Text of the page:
Friday, February 8, 2008

Some predictions...

  • Targeted medicines for all diseases. Few side effects, few efficacy failures--we get it right first time!
  • We understand how to help the body help itself. We fight off disease and destruction every day without realizing it. In the future we will know how we do it and be able to coax our body to heal itself at will
  • The era of over dosing on prescriptions drugs is coming to an end. We are beginning to know too much to be fooled by simplistic treatment regimes that pile on one med after another. Holistic, gentler approaches will come into vogue in the next 10 years. In the meantime, there will be a public backlash against high priced medicines that we are told we must take. Anti-infectives will be the exception, and the most lucrative area in the near future for pharma and biotech
  • Big Pharma is definitely dying. The model cannot withstand the shift to targeted medicines and increased generic use. As we understand our disease states better, we will be better able to create personal medicine approaches using old and/or new meds. There will be less demand for sexy new meds that cost millions. No more big houses for pharma execs and fancy off-site meetings in the sun...:(
  • Biologics will be seen as a flash in the pan. A red herring. This is a wild suggestion, but it's an intuition. Biologics are fraught with problems and horrendously difficult to make. We thought we understood proteins once before when we were into macromolecules... The future is somewhere else

Thursday, February 7, 2008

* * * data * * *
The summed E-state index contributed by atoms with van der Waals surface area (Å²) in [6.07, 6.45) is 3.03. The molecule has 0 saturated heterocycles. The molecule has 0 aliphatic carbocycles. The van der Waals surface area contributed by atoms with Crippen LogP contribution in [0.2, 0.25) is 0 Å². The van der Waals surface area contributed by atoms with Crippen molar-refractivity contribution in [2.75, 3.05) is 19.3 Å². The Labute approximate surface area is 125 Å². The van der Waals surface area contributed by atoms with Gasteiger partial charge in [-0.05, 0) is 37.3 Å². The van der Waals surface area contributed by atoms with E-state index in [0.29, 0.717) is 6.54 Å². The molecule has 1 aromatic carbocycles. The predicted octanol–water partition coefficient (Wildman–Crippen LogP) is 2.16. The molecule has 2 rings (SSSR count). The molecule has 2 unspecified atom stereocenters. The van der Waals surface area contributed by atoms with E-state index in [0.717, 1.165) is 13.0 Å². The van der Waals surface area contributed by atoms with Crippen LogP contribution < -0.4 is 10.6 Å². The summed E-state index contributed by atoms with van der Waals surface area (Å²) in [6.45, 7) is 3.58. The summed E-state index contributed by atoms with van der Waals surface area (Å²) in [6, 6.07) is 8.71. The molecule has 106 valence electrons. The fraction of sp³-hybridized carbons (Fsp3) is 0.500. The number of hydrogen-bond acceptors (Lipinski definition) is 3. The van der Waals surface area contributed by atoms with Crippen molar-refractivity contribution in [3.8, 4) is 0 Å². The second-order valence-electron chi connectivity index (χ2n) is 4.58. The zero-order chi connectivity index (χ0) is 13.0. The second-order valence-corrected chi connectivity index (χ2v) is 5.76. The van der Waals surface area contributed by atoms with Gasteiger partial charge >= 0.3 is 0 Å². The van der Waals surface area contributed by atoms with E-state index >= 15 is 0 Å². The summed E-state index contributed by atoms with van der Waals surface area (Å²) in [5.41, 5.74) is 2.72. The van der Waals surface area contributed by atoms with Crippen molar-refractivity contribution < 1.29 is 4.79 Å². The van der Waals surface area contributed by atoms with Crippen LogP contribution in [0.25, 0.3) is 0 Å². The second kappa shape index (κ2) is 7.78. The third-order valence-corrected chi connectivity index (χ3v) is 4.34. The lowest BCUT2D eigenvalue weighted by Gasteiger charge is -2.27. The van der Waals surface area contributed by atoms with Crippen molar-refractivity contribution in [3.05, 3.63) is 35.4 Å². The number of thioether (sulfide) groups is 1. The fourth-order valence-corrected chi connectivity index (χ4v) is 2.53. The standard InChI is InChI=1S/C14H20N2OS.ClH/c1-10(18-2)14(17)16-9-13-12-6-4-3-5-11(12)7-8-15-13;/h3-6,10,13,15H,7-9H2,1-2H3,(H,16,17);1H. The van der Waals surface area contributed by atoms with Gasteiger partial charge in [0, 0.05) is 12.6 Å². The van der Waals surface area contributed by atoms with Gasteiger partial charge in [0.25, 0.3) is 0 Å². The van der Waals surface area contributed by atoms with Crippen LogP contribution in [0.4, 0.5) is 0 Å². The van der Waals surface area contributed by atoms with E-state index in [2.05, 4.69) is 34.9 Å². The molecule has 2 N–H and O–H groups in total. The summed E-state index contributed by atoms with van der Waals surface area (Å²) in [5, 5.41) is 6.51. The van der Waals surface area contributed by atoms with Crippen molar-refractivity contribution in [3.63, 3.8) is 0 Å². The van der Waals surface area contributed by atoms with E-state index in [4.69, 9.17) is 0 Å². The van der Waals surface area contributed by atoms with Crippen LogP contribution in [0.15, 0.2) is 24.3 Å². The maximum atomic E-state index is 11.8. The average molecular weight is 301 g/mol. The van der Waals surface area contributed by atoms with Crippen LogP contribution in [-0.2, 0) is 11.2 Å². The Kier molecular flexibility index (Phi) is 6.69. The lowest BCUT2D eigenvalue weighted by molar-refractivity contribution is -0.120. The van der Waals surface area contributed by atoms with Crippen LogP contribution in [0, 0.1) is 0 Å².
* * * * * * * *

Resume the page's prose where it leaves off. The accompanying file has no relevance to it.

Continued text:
Physiologists-come back-all is forgiven

Google this story.....Diabetes Study Partially Halted After Deaths

Published: February 7, 2008 New York Times

...and you will be amazed. Apparently lowering blood sugar in Type II diabetics (90% of the diabetic population have Type II) increases your chance of dying. It was supposed to be the other way around. This is a quick post so I'll get to the point. Perhaps the physiology of the diabetic patient is fundamentally different to that of a non-diabetic? This is not a radical statement, nor a novel one, but the pharmaceutical profession do tend to think of a diseased individual as a person having 'normal' physiology with an 'abnormal' disease superimposed on it. So, we just add drugs, or drug cocktails, to 'fix' all the abnormal bits (for eg the high sugar, or the high cholesterol). Most drugs are assessed by their effects on receptors and organs rather than whole systems as they go through drug development. They are marketing in the same manner. No wonder we tend to pile up the meds to counter all the deviant aspects of a person's physiology rather than stepping back to assess the overall picture. The 'overall picture' is a scary concept. Modern medicine doesn't give us the tools to assess nor treat it.
In the current age of high profile drug cocktail-related deaths such as the recent passing of Heath Ledger, and Ann Nicole Smith, perhaps it is time for those of us in the health professions to think of how we can begin to see the human as an ever evolving system over the years, that becomes fundamentally changed as we reach the tipping point for various disease states (diabetes is only one--dementia, autoimmune disorders, depression, anxiety etc, etc are others). When we do become diabetic, depressed, etc, our baselines have changed. And, because we are an interconnected mess of tissues and cells, these baselines affect every aspect of our being from our response to drugs to our mental view of the world. We can't just keep throwing on more meds until the blood sugar is low enough, or we feel calm and serene enough to get back to work. It's time we spent more time looking at the heart of our diseases and the dynamic physiology that underpins them; that complex backdrop that determines our unique response to everything that interacts with us, natural or imposed.